• Businesses say rate of homeless trespassing rising, despite millions spent

    By: Henry Rosoff


    SEATTLE - Store owners say the homeless population on Capitol Hill is causing trouble and hurting business. 

    “We have seen a massive increase,” Susan Perkins said. “It's made it difficult for the customers to come in and out, they get apprehensive when they see the street people.” 

    Statistics back upbusiness owners' concerns. Within the last month there were 13 trespassing reports on Capitol Hill. A year earlier there were just seven reports. 

    That means reports of trouble with the homeless are increasing, despite King County taxpayers spending $6.1 million each year for a new facility designed to solve the problem. 

    The King County Crisis Solution Center opened about two years ago, just south of Captiol Hill. 

    Police officers can bring people to the center when they commit low-level crimes like trespassing.  The goal is to solves issues of homelessness and mental illness without sending everyone to jail. However, no one from the taxpayer-funded center would comment Thursday.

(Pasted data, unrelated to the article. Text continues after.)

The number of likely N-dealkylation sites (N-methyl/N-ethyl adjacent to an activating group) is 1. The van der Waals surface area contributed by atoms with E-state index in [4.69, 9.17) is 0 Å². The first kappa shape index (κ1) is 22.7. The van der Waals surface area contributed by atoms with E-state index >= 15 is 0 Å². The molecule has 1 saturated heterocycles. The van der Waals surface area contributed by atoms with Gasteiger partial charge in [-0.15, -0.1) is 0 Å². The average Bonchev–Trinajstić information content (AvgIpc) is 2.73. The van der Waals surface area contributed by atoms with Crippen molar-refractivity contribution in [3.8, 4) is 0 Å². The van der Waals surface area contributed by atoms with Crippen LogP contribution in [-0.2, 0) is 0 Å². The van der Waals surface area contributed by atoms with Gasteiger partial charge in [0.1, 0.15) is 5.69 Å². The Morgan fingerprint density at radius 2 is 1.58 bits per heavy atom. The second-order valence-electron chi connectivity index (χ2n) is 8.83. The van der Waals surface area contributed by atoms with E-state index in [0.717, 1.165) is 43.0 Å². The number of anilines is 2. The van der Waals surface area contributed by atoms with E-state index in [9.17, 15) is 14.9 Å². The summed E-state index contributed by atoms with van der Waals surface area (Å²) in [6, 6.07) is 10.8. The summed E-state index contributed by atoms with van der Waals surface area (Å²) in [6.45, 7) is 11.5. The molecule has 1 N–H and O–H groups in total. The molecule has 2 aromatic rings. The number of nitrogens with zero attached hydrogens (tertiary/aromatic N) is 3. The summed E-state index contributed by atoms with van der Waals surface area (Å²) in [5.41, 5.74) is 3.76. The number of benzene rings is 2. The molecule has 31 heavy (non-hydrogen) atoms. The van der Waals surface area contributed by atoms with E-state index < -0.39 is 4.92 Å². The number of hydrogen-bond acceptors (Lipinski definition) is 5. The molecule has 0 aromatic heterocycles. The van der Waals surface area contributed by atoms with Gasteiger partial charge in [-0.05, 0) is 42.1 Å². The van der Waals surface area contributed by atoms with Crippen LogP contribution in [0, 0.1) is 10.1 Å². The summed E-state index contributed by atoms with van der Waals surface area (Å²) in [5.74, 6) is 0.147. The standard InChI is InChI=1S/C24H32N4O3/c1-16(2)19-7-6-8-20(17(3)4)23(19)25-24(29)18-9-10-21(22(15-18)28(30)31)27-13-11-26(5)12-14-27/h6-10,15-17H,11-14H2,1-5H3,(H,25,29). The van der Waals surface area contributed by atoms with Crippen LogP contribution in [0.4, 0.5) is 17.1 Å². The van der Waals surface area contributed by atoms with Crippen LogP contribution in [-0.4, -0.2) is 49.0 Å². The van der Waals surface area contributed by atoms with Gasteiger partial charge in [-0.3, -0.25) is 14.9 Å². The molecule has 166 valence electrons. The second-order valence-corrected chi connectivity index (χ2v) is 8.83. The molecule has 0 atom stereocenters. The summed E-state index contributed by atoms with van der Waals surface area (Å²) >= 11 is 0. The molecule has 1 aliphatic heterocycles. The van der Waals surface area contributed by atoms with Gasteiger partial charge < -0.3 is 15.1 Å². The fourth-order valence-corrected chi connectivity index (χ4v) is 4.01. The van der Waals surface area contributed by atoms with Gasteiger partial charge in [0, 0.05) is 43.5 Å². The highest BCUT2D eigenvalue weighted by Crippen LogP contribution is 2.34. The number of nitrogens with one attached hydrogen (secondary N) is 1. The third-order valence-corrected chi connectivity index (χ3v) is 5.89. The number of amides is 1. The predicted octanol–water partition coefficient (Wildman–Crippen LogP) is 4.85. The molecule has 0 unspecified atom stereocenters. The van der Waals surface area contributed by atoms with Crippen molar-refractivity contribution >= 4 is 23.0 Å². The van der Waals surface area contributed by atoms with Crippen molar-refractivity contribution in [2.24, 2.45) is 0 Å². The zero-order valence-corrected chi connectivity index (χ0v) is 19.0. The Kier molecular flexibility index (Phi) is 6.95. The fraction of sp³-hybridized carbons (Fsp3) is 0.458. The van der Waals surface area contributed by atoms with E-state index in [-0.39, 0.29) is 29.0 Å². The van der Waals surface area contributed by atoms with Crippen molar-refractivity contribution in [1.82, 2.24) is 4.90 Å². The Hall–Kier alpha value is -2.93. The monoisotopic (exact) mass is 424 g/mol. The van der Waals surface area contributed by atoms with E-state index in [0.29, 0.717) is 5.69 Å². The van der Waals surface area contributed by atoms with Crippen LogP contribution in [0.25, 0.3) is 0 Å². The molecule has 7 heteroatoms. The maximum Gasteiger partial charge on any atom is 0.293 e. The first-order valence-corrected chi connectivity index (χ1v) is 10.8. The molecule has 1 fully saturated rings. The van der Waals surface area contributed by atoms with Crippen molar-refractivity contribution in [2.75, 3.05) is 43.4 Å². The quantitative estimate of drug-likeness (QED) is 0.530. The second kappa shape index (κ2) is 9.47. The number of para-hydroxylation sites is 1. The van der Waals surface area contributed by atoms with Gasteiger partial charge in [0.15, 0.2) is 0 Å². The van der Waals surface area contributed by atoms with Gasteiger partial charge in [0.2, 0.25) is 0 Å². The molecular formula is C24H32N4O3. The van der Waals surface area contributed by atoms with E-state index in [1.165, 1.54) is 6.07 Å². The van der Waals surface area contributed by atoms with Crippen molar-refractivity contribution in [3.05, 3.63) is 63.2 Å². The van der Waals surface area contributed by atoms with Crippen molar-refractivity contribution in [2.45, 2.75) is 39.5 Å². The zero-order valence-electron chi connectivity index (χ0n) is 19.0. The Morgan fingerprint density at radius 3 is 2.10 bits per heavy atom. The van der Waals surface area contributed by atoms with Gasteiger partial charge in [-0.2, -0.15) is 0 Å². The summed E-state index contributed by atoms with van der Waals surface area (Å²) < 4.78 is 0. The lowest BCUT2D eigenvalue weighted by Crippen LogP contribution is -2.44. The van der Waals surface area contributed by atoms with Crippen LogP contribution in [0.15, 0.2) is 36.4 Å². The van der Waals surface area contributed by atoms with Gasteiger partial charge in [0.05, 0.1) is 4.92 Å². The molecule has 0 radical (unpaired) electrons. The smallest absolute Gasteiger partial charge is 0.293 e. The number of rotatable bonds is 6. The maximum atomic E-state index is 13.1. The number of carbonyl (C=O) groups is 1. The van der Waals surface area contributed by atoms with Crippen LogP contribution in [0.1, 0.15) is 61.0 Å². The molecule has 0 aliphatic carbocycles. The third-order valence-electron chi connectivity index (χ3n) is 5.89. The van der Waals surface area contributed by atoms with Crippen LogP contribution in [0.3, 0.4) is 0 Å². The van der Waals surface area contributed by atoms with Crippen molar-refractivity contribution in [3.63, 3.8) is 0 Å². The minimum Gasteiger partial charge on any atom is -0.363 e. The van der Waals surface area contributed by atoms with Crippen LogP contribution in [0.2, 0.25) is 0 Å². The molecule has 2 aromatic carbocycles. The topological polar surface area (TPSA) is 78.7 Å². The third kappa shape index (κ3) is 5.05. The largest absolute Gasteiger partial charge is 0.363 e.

Seattle police spokesman Drew Fowler said officers are taking people to the service center and the department's also stepping up patrols on Capitol Hill because recent trouble businesses have had. 

    “We're going to double down efforts to try and get those folks into the services they require,” Fowler said.

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